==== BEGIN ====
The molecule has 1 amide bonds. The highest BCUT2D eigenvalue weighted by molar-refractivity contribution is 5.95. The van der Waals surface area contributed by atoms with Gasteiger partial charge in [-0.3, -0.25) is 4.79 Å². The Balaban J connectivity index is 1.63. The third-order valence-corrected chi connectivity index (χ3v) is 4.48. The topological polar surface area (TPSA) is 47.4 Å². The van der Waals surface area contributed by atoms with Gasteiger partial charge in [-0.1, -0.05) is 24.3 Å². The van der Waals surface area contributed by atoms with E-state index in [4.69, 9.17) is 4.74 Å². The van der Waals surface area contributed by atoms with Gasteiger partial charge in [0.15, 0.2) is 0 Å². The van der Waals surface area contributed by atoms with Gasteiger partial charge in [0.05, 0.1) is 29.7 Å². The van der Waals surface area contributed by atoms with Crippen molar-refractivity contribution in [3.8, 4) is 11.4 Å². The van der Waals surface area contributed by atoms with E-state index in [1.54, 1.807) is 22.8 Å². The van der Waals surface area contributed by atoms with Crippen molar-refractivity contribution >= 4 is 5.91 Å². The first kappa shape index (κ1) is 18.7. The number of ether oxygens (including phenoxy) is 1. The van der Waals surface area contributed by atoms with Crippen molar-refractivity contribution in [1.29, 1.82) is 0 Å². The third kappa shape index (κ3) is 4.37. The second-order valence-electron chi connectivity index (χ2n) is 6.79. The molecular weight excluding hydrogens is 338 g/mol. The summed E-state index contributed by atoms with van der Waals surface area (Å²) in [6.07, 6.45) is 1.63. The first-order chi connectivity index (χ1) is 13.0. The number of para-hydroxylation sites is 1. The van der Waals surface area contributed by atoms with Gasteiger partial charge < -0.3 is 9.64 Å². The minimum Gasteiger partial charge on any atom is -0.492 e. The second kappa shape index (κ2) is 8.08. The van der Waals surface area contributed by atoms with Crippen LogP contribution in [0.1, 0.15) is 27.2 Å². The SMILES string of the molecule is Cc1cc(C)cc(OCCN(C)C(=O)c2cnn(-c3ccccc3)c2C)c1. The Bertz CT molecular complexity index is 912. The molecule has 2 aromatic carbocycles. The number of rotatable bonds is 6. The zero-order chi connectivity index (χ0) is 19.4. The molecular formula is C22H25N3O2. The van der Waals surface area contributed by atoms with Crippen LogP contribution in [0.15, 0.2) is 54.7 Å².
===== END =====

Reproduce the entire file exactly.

The molecule has 1 amide bonds. The highest BCUT2D eigenvalue weighted by molar-refractivity contribution is 5.95. The van der Waals surface area contributed by atoms with Gasteiger partial charge in [-0.3, -0.25) is 4.79 Å². The Balaban J connectivity index is 1.63. The third-order valence-corrected chi connectivity index (χ3v) is 4.48. The topological polar surface area (TPSA) is 47.4 Å². The van der Waals surface area contributed by atoms with Gasteiger partial charge in [-0.1, -0.05) is 24.3 Å². The van der Waals surface area contributed by atoms with E-state index in [4.69, 9.17) is 4.74 Å². The van der Waals surface area contributed by atoms with Gasteiger partial charge in [0.15, 0.2) is 0 Å². The van der Waals surface area contributed by atoms with Gasteiger partial charge in [0.05, 0.1) is 29.7 Å². The van der Waals surface area contributed by atoms with Crippen molar-refractivity contribution in [3.8, 4) is 11.4 Å². The van der Waals surface area contributed by atoms with E-state index in [1.54, 1.807) is 22.8 Å². The van der Waals surface area contributed by atoms with Crippen molar-refractivity contribution >= 4 is 5.91 Å². The first kappa shape index (κ1) is 18.7. The number of ether oxygens (including phenoxy) is 1. The van der Waals surface area contributed by atoms with Crippen molar-refractivity contribution in [1.29, 1.82) is 0 Å². The third kappa shape index (κ3) is 4.37. The second-order valence-electron chi connectivity index (χ2n) is 6.79. The molecular weight excluding hydrogens is 338 g/mol. The summed E-state index contributed by atoms with van der Waals surface area (Å²) in [6.07, 6.45) is 1.63. The first-order chi connectivity index (χ1) is 13.0. The number of para-hydroxylation sites is 1. The van der Waals surface area contributed by atoms with Gasteiger partial charge < -0.3 is 9.64 Å². The minimum Gasteiger partial charge on any atom is -0.492 e. The second kappa shape index (κ2) is 8.08. The van der Waals surface area contributed by atoms with Crippen LogP contribution in [0.1, 0.15) is 27.2 Å². The SMILES string of the molecule is Cc1cc(C)cc(OCCN(C)C(=O)c2cnn(-c3ccccc3)c2C)c1. The Bertz CT molecular complexity index is 912. The molecule has 2 aromatic carbocycles. The number of rotatable bonds is 6. The zero-order chi connectivity index (χ0) is 19.4. The molecular formula is C22H25N3O2. The van der Waals surface area contributed by atoms with Crippen LogP contribution in [0.15, 0.2) is 54.7 Å².